Public-private partnerships and privatization surely will be one important part of the way forward for cities, though experiences like that of Chicago with its parking meters haven’t been inspiring. “Over time, they will become a much bigger piece, but still only a piece,” says Marcia Hale, president of Building America’s Future, the advocacy group co-chaired by former Pennsylvania Governor Ed Rendell, former New York City Mayor Michael Bloomberg, and former U.S. Transportation Secretary Ray LaHood (who, I should note, recently joined the board of the Lincoln Institute, where I am a fellow). “They’re not a substitute for what should be federal involvement. Not everything we need to build has a revenue stream attached to it.”
What's left is being smarter about infrastructure investments, making sure they get the most bang for the buck on a regional basis, and contribute to long-range sustainability and resilience. One of the more promising arrangements is the idea of performance-based infrastructure. (Go ahead, reach for that Peet's about now). California, Oregon, Washington, and British Colombia joined together to form the West Coast Infrastructure Exchange, a sort of kinder, gentler P3 approach, that looks at longer-range outcomes as well as immediate returns.
HUD’s ongoing $1 billion National Disaster Resilience Competition follows a similar philosophy, requiring regions to walk and chew gum at the same time—to recover from disaster by being better prepared for the next one, and achieve multiple goals in resilience and economic development.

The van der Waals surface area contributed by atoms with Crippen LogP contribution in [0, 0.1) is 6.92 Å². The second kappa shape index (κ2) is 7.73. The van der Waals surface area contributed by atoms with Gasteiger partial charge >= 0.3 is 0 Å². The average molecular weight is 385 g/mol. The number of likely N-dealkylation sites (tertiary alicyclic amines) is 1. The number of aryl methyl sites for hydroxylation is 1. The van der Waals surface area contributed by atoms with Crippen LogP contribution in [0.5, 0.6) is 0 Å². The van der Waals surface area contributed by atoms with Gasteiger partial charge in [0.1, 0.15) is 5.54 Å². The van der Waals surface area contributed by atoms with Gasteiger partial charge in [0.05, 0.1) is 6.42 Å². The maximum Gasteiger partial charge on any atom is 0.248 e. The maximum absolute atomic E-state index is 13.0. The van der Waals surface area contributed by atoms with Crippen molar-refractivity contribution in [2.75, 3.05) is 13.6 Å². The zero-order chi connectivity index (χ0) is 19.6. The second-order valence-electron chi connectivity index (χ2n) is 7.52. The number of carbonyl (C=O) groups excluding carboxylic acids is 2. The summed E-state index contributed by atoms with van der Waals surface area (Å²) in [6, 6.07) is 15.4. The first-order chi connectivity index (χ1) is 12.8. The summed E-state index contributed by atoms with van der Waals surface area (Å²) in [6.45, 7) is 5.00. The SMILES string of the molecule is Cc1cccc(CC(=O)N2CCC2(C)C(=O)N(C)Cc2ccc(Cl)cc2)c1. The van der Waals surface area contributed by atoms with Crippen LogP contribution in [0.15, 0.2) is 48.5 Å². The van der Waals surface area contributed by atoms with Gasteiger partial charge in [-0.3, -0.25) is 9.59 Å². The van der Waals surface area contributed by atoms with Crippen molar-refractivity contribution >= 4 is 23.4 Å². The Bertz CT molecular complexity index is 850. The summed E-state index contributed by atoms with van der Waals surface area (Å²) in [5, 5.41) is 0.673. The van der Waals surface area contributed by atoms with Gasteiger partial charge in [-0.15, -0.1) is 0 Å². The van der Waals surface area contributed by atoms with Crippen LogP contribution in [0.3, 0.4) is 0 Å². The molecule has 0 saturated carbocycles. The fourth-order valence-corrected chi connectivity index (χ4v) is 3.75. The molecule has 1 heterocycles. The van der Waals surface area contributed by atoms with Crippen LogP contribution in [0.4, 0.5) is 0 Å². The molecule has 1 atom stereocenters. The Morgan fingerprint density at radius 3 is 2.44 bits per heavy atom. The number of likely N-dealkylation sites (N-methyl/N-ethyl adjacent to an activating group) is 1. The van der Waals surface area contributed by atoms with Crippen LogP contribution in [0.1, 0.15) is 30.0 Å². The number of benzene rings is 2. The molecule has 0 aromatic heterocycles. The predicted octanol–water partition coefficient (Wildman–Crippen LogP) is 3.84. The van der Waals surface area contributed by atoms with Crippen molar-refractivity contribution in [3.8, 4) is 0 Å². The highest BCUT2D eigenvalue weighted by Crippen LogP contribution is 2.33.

One thing that all of this points to is that the days of pork should be over. No more bridges to nowhere, and frankly, repaving long stretches of interstate highway in Vermont or Montana. Spending money more precisely and more wisely requires a cold-eyed and targeted protocol. That's not going to be easy; there is an argument to be made that such projects shouldn't and can't be totally depoliticized.
It was only about 60 words in the State of the Union speech, but the mention of infrastructure has resonance. In the days and hours before Obama was being introduced by the sergeant at arms in the House chamber, metropolitan regions all around the country took steps to build new projects to bolster economies. New York Governor Andrew Cuomo says he wants to build a rail link to LaGuardia airport. Arguably the most convincing U.S. high-speed rail project may occur in Texas, connecting Dallas and Houston, privately financed under the Texas Central Railway Co. and using Japanese bullet train technology. Service is aimed to start by 2021.
China, meanwhile, has taken investing in infrastructure to a whole new level, doubling down on mega-projects including what will be the world’s longest underwater tunnel.
The U.S. won’t be throwing money around at that scale anytime soon, not by a longshot. The standards for performance that are emerging are clearly higher. American cities possess no shortage of good projects; what they will be waiting to see is how capital can flow their way.
They can’t be blamed for pining for the days of the Erie Canal or the Interstate Highway system. Back then, the speeches that leaders made stated the proposition and the urgent need, and soon the check was in the mail. There’s a long list of challenges where this adage applies, from foreign wars to immigration: things were simpler then. But so be it—Washington needs to figure out how to move ahead in a more complex environment. That's why, after all, they all get paid the big bucks.